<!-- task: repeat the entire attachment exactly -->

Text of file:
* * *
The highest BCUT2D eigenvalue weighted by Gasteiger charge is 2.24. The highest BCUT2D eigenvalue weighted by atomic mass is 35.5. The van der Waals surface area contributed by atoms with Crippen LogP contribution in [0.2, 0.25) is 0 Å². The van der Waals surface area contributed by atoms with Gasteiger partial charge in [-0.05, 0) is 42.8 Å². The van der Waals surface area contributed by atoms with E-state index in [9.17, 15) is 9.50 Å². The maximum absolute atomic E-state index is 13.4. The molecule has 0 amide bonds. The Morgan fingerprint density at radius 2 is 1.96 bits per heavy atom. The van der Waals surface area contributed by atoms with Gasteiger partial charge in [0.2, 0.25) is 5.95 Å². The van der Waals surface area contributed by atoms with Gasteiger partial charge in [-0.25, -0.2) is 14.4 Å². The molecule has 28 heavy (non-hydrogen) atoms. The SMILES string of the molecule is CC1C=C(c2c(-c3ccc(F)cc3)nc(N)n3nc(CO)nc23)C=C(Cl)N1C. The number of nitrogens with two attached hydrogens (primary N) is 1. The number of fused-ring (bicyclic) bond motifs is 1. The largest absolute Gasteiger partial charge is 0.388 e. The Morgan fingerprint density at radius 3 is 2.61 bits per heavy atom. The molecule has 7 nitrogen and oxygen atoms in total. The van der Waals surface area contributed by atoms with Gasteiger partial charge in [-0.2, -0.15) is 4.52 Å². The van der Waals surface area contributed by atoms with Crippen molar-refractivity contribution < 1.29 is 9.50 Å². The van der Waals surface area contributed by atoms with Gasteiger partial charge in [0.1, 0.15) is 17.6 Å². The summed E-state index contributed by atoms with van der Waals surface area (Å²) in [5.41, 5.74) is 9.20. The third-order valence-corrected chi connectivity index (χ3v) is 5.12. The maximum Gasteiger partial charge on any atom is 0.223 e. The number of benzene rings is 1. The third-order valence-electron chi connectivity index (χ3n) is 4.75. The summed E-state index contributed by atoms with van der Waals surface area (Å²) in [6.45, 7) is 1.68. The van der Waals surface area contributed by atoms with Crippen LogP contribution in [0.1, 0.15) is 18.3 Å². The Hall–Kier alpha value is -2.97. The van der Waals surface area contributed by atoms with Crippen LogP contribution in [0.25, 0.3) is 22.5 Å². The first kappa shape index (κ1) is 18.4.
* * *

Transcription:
The highest BCUT2D eigenvalue weighted by Gasteiger charge is 2.24. The highest BCUT2D eigenvalue weighted by atomic mass is 35.5. The van der Waals surface area contributed by atoms with Crippen LogP contribution in [0.2, 0.25) is 0 Å². The van der Waals surface area contributed by atoms with Gasteiger partial charge in [-0.05, 0) is 42.8 Å². The van der Waals surface area contributed by atoms with E-state index in [9.17, 15) is 9.50 Å². The maximum absolute atomic E-state index is 13.4. The molecule has 0 amide bonds. The Morgan fingerprint density at radius 2 is 1.96 bits per heavy atom. The van der Waals surface area contributed by atoms with Gasteiger partial charge in [0.2, 0.25) is 5.95 Å². The van der Waals surface area contributed by atoms with Gasteiger partial charge in [-0.25, -0.2) is 14.4 Å². The molecule has 28 heavy (non-hydrogen) atoms. The SMILES string of the molecule is CC1C=C(c2c(-c3ccc(F)cc3)nc(N)n3nc(CO)nc23)C=C(Cl)N1C. The number of nitrogens with two attached hydrogens (primary N) is 1. The number of fused-ring (bicyclic) bond motifs is 1. The largest absolute Gasteiger partial charge is 0.388 e. The Morgan fingerprint density at radius 3 is 2.61 bits per heavy atom. The molecule has 7 nitrogen and oxygen atoms in total. The van der Waals surface area contributed by atoms with Gasteiger partial charge in [-0.2, -0.15) is 4.52 Å². The van der Waals surface area contributed by atoms with Crippen molar-refractivity contribution < 1.29 is 9.50 Å². The van der Waals surface area contributed by atoms with Gasteiger partial charge in [0.1, 0.15) is 17.6 Å². The summed E-state index contributed by atoms with van der Waals surface area (Å²) in [5.41, 5.74) is 9.20. The third-order valence-corrected chi connectivity index (χ3v) is 5.12. The maximum Gasteiger partial charge on any atom is 0.223 e. The number of benzene rings is 1. The third-order valence-electron chi connectivity index (χ3n) is 4.75. The summed E-state index contributed by atoms with van der Waals surface area (Å²) in [6.45, 7) is 1.68. The van der Waals surface area contributed by atoms with Crippen LogP contribution in [0.1, 0.15) is 18.3 Å². The Hall–Kier alpha value is -2.97. The van der Waals surface area contributed by atoms with Crippen LogP contribution in [0.25, 0.3) is 22.5 Å². The first kappa shape index (κ1) is 18.4.